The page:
Most shoppers aren’t consciously aware of store layouts. However, virtually every shopper can instantly detect whether your space looks and feels interesting, convenient, and comfortable. That first impression determines whether they step further inside to browse. Once they’re in, your layout serves as a subtle roadmap, both luring and directing customers throughout your store.
Your floorplan will point you toward fixture choices and all the other details that go into your visual merchandising. It can help shoppers find what they want, zero in on hot new items, discover a surprise must-have, snap up an impulse item, and leave well-pleased with their experience. This mini-guide to store layouts will help you get it right, from the ground up.
Different traffic patterns work best for certain types and sizes of retail space. Nonetheless, some factors apply across the board.
- A welcoming “lobby” just inside the door is essential. Shoppers pause there, glancing around to get their bearings and see what’s on offer. Keep that space clear, so they aren’t distracted or put off by clutter. Think 5-15 feet, depending on store size.
- Almost every American automatically looks and turns to the right when they enter a store. Go with the flow, with a layout that guides in a more-or-less counter-clockwise tour.
- Americans also value their personal space in public, so aisles must be wide enough to avoid the dreaded “butt-brush” effect.
Pick a plan, then make it your own
Branding your store with your unique persona starts with creating a layout that reflects your products, customers, and the size and shape of your space.
A grid layout is purely practical, with long straight aisles, like a grocery store or pharmacy. This is a great way to display lots of merchandise per foot, and it helps frequent shoppers find repeat purchases easily. But its rigid visual structure won’t do anything for your ambiance.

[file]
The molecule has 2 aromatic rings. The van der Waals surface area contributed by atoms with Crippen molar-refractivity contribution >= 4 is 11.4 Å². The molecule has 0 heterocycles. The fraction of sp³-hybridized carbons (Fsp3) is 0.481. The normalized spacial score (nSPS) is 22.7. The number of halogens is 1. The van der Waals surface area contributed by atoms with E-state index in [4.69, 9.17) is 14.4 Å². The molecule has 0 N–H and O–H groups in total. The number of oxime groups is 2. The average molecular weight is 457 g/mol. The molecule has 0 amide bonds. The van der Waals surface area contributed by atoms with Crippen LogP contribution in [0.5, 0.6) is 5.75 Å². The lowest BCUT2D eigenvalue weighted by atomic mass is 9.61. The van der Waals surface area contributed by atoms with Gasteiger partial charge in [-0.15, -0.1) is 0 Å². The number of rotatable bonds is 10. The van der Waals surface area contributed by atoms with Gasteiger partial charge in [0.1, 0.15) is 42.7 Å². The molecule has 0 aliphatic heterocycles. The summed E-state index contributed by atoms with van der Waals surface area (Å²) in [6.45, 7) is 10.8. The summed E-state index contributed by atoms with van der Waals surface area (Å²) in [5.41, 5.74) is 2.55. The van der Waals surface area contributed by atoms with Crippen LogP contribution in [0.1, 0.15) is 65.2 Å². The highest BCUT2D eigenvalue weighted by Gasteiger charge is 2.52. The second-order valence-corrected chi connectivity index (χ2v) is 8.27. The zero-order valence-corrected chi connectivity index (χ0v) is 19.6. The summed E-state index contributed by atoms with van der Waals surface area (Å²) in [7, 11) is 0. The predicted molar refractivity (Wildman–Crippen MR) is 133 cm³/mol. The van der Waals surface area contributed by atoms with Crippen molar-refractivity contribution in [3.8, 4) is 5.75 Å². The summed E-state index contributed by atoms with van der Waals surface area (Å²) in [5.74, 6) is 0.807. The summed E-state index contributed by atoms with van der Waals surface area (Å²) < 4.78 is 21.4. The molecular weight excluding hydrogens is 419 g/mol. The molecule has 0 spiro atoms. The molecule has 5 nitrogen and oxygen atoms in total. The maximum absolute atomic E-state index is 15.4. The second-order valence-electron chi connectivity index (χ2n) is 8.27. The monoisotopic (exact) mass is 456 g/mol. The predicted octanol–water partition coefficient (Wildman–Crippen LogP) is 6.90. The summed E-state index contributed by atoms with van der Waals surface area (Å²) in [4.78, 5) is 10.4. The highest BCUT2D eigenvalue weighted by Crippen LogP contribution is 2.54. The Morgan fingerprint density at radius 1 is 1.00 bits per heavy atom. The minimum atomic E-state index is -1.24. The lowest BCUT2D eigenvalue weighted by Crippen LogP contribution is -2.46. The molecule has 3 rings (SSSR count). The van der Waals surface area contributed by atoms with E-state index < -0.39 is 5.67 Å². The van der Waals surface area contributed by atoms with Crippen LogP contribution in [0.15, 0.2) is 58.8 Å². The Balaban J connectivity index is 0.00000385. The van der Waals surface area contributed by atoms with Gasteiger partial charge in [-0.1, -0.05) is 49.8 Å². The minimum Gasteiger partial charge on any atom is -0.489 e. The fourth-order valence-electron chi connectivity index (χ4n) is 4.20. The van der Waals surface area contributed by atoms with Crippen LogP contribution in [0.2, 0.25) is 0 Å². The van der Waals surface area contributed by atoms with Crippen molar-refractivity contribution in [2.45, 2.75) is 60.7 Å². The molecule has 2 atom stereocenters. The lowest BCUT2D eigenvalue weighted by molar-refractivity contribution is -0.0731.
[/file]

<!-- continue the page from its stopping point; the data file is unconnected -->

A herringbone layout provides the benefits of a grid but fits better in a small or long-and-narrow space. Libraries and hardware stores often choose this arrangement.
A loop, or racetrack, layout draws customers in a circuit around the store. You can modify the loop with side-paths, or by putting a different style layout in its center. This layout ensures customers actually see everything, which is good if you sell browse-friendly merchandise, but not if you’re a convenience-store.
A free-flow layout can feel more upscale and personal. In fact, it’s a good choice for smaller, higher-end jewelry, apparel, etc. stores, where you want to feature fewer items. Displays, signage, and lighting take on even more responsibility for drawing customers around the store in a free-flow layout.
Many retailers like to use a blend of store layouts to give their space more character or help define “departments.” Some larger stores even connect their various layouts with a wide main aisle, or spine. Whatever layout(s) you choose, remember to put your cash wrap toward the end of your customer’s in-store journey (toward the front, to the left), so you’re right at hand when they’re ready to pay for their selections.